Before each data collection flight, just prior to the experiments, the left and right probes were taped to either side of the midline on the subject's forehead. Thus two probes were placed on the right and left side of forehead at approximately 2 centimeters above the eyebrows and approximately 3 centimeters from the midline. This position avoided false readings related to the frontal sinus. Moreover, probes were placed following a procedure that ensured a reproducible, uniform separation distance of 4.0 cm while avoiding the region of the temporal muscles. The two NIRO-300Gs were synchronized to each other in time and to accelerometers which monitored G-levels. A researcher rode in the back seat to observe pilots reactions, as well as to monitor and to input the events. These data were noted in the survey. The phases of flight investigated included at rest in the cockpit, taxiing, takeoff, level flight, approach to the top of the mountain, and landing. The actual helicopter flight was approximately 2.0 hours between 0830~1730. The BK117 is not equipped with an automatic flight control system (AFCS). Otherwise, the UH-60J aircraft is equipped with an AFCS that enhances the hover stability and handling qualities. In this study, all NIRS measurements were performed in visual flight without an AFCS. UH-60J pilots wore helmets during the flight missions. On the other hand, BK 117 pilots did not wear helmets for the experimental measurements.

Results

Laboratory measurements

Figure 1 shows representative O2Hb and HHb changes in the right and left frontal regions obtained from a subject during head movement in the course of laboratory measurement with NIRS. In all measurements, the O2Hb concentrations increased or decreased immediately after the head movement, and then the O2Hb concentration also immediately returned to the baseline levels at the initial (horizontal) position. As a result, the time intervals of the cerebral O2Hb changes are considered to be sufficient to stabilize the O2Hb response, which has been shown to occur within 3 seconds of the rise and fall timepoints. Table 2 shows the concentration changes of O2Hb and HHb in the right and left forehead from baseline during head movement. During laboratory experiments, there was little change in HHb. O2Hb and HHb concentration changes did not differ significantly at baseline during upward, right and left head movements, whereas in the case of downwards head movement, the O2Hb concentrations significantly changed. Otherwise, the O2Hb and HHb concentrations were not significantly changed between the right and left forehead during laboratory measurements. Thus the concentration of O2Hb and HHb in the right/left forehead ranged from -1.527 ~ +0.531 μmol•L-1 and -1.024 ~ +0.620 μmol L-1 in comparison to each baseline. In downward head movement, the concentration of O2Hb and HHb in the right/left forehead ranged from +2.769 ~ +3.205 μmol•L-1 and +0.108 ~ +1.491 μmol L-1 as compared to each baseline.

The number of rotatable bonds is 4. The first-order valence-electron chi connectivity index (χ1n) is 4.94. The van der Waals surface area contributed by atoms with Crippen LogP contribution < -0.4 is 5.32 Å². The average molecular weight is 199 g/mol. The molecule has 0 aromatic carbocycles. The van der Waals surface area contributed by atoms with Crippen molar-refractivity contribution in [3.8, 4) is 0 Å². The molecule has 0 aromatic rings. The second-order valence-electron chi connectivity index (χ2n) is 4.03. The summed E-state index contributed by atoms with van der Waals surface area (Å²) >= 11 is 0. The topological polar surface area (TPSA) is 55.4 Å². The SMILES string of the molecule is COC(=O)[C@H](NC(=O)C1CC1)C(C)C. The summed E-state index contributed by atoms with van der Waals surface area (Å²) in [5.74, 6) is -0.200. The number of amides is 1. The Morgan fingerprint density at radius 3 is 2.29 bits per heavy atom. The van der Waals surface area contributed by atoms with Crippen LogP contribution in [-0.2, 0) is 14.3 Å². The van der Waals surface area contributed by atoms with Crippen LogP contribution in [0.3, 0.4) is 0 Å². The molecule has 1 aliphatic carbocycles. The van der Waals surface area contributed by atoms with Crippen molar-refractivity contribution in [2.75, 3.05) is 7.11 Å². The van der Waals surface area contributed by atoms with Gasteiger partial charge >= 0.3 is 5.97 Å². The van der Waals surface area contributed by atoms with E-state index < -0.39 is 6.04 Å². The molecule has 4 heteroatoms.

Table 2

The concentration changes of oxy-hemoglobin (O2Hb) and deoxy-hemoglobin (HHb) from baseline in laboratory measurements taken during head movements.

 

Concentration changes of hemoglobin (average ± standard deviation) μmol•L -1

Head movement

O 2 Hb

HHb

 

Left forehead

Right forehead

Left forehead

Right forehead

Up

-0.211 ± 1.620

-0.687 ± 1.566

-0.060 ± 0.381

-0.181 ± 0.403

Down

2.281 ± 2.529**

3.110 ± 2.580**

0.713 ± 0.559**

0.782 ± 0.568**

Right

-0.338 ± 0.769

-0.002 ± 1.144

-0.088 ± 0.219

0.005 ± 0.313

Left